Detail of outcome
We published the committee’s report on these regulations, and the government response on 7 July 2016 – The Housing Benefit and State Pension Credit (Temporary Absence) (Amendment) Regulations 2016: SSAC report and government statement.
This consultation is part of the Social Security Advisory Committee’s (SSAC’s) consideration of The Housing Benefit and State Pension Credit (Temporary Absence) (Amendment) Regulations 2016.
These regulations intend to reduce the period of allowable absence outside Great Britain (GB) from 13 weeks to 4 weeks for the majority of claimants. This means that Housing Benefit and Pension Credit would generally not be paid for more than 4 weeks in the event of a temporary absence.
As part of our statutory scrutiny of these regulations we have decided to produce a report for the Secretary of State for Work and Pensions in March 2016. In the meantime the committee invites written submissions from any organisation or individual who has evidence relating to the following issues.
Purpose of this call for evidence
The committee would welcome information about people on Housing Benefit or Pension Credit who, whatever their age, leave Great Britain temporarily for extended periods and are likely to suffer hardship as a direct consequence of this change. The committee is particularly keen to hear about the impact on vulnerable claimants and where absences are determined by factors outside of a claimant’s direct control.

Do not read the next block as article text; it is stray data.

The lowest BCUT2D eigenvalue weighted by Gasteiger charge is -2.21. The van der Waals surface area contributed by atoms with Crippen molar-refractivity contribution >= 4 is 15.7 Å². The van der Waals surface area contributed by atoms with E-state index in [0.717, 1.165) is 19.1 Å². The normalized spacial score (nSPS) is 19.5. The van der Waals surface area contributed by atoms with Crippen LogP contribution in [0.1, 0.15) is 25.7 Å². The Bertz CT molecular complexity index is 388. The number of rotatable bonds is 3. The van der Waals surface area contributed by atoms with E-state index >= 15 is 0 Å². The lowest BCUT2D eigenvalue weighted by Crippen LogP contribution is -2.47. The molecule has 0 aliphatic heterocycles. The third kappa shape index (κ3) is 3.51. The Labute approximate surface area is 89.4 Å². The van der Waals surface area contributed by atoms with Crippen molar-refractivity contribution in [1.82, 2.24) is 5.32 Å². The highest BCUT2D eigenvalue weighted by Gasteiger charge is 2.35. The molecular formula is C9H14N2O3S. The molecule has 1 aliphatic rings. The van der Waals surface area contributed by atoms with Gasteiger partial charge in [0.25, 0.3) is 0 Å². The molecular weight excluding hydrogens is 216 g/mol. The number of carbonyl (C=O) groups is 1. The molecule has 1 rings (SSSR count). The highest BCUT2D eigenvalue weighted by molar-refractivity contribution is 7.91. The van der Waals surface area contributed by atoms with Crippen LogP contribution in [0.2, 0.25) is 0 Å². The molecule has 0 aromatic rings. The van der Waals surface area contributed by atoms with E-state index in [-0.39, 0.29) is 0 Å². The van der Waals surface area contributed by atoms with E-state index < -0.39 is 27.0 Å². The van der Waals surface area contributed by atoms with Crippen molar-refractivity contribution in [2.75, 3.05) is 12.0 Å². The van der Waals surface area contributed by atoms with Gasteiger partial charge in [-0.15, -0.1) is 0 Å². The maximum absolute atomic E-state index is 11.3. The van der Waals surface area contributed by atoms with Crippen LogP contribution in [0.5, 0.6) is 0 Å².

The temporary absence rules also apply to a claimant’s family and others who live with them in the determination of whether they occupy the home for other purposes, for example in relation to the under-occupancy charge or the local housing allowance. The committee would like to receive evidence setting out how a shorter allowable absence abroad might make a difference to the claimant or others in the household.
The committee would also be interested in hearing about potential impacts on local authorities and the voluntary sector.
Finally, the committee would welcome any robust data or other evidence which would indicate the scale and nature of the potential impact on any specific groups.